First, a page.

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RE: Info tutorial is out of date

From: Drew Adams
Subject: RE: Info tutorial is out of date
Date: Tue, 18 Jul 2006 08:28:19 -0700

    Good morning, Drew!

Good morning, Alan!

    >     So we cannot dispose of the structural navigation keys.

    > No. The proper conclusion is that we cannot dispose of *structural
    > navigation*. This does not necessarily have anything to do
    > with *keys*.

    Just like travelling by car doesn't necessarily have anything to do with
    the steering wheel or brake pedal, you mean?

No, just like traveling doesn't necessarily have anything to do with
traveling by car or using a steering wheel or a brake pedal. There are other
ways to travel than by car. (Or, perhaps it would be a closer analogy to say
that traveling by car doesn't necessarily have anything to do with using a

    > Anyway, no one proposed to dispose of either structural navigation or
    > structural-navigation keys. The proposal was to *postpone*
    > (not dispose of) *teaching* about structural-navigation *keys*.
    > Each of those 3 qualifiers is important.

    This is what gets up my nose about what you're proposing.  All your
    proposals would marginalise keyboard use.  Please recognise this, and
    acknowledge that it isn't just a minor side effect, it's a critical and
    essential feature of your proposed change.

First, not "all" of my proposals - only the discussion about structural
navigation. Again, gray, not black or white, all or nothing.

Second, those proposals about not teaching structural navigation would
marginalize (make unnecessary, because already unnecessary) keyboard use
_for following the Info tutorial_. That's all.

And not even that - just the first part of the tutorial. I'm in favor of
adding a lesson at the end about navigating quicker using the keyboard.
Think of it: call it "Advanced Navigation" or "Improved Navigation" or
"Super Navigation" or whatever, and newbies will be dying to learn about it.
It's just that learning that first gets in the way of learning the real
subject matter of Info: getting information from the manual.

    You've described me and a few other people as "mouse haters".  This is
    uncalled for, since my only "hate" is the resentment at being forced to
    use the animal myself.

Sorry. I'm sure you don't hate mice. And I assure you that I don't want to
force you to use a mouse.

You are not the target of the Info tutorial. And I don't even want to force
the target audience, beyond the first few tutorial lessons. And I don't
think of it as _forcing_ them, even for those first few lessons, because it
is what they are already comfortable doing. It's really not about you, Alan,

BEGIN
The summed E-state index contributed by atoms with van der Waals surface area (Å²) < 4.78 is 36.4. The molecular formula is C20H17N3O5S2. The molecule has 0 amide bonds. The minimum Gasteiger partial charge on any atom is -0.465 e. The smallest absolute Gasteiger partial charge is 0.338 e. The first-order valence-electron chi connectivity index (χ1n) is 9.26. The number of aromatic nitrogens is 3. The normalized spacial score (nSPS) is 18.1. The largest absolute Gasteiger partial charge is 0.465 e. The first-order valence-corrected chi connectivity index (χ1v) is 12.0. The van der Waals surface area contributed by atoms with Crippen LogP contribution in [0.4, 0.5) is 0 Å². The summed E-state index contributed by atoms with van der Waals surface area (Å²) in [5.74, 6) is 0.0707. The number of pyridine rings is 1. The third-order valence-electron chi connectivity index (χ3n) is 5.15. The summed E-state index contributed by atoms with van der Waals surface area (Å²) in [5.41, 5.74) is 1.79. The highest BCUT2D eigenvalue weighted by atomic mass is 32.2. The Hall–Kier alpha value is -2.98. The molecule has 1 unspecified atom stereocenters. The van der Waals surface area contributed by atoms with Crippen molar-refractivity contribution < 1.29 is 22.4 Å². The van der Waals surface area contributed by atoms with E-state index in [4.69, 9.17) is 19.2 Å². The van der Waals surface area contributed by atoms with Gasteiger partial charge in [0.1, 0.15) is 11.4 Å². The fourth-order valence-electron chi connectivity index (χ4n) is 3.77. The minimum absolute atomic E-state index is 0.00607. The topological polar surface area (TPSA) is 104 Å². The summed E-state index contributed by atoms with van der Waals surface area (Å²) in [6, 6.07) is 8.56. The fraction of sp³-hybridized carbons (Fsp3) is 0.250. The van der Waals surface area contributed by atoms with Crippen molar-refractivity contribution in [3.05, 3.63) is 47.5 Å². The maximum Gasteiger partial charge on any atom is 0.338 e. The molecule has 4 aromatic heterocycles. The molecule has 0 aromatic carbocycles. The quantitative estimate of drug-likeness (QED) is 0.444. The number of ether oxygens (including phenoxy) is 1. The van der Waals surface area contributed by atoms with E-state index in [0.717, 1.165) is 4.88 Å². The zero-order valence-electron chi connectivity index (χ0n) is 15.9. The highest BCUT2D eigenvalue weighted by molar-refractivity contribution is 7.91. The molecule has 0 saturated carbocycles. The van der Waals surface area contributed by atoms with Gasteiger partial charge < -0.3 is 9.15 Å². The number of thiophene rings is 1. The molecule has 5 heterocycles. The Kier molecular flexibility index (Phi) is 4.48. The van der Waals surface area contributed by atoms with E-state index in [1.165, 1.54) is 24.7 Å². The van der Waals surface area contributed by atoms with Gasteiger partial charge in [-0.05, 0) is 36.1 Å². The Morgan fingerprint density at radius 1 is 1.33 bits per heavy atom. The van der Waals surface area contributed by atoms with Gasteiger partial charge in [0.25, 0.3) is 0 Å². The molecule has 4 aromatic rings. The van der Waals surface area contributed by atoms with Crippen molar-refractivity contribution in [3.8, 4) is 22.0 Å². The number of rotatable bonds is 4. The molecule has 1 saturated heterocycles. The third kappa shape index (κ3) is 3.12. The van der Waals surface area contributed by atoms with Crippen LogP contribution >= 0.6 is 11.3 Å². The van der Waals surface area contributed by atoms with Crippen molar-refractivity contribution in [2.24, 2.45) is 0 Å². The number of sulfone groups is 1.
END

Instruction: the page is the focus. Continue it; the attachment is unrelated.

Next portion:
any more than it's about me. It's about Emacs newbies, who are, for the most
part, mouse oldbies.

The mouse and menu use is, in some ways, the lowest common denominator - not
in terms of platforms and hardware, but in terms of newbie knowledge. That
doesn't mean that newbies will stick with the mouse; it means that they can
rapidly appropriate & absorb the essentials of an application using the
mouse, without having to first learn other (perhaps better) ways of

    It would be more apt to describe the "other side" as "keyboard

Well, I'm not sure who is on that "other side", then; I'm not, in any case,
as I think I've made clear. I use the keyboard almost exclusively in Info
(for example), though I do click the occasional link, and I've stated
repeatedly that we should recommend to users that using the keyboard is
better (for N reasons etc.). I've pronounced in favor of keeping `n' etc. in
the tutorial, just moving that lesson out of the way from the beginning of

    they are steadily erradicating keyboard use for
    anything other than typing letters and numbers.  Firstly, they move the
    documentation of key sequences away from where people will see them (as
    in Gnome),

I'm ignorant of all this (I don't use Gnome, unless I'm unaware of doing so
on Linux - is `gt' gnome terminal?). I'm in favor of showing shortcuts next
to menu items, and I even suggested that we could (though I stopped short of
saying that we should) add them next to "Next:" etc. buttons in Info: "Next

    then they make them unusably clunky (SuSE 8.0's installation
    program was like this - that was the last SuSE I ever bought), thirdly
    they leave them non-functional, presumably by bolting them on as an
    afterthought and not testing them (there are lots of
    proprietary programs like this).

As I say, I'm ignorant of this trend. I do recognize that most apps except
Emacs don't treat shortcuts with the respect they deserve, but I can tell
you that professional users of an (old and old-fashioned) application that I
use everyday, Framemaker, use the shortcuts, simply because, well, they're
shortcuts. Some Framemaker pros don't, but most do.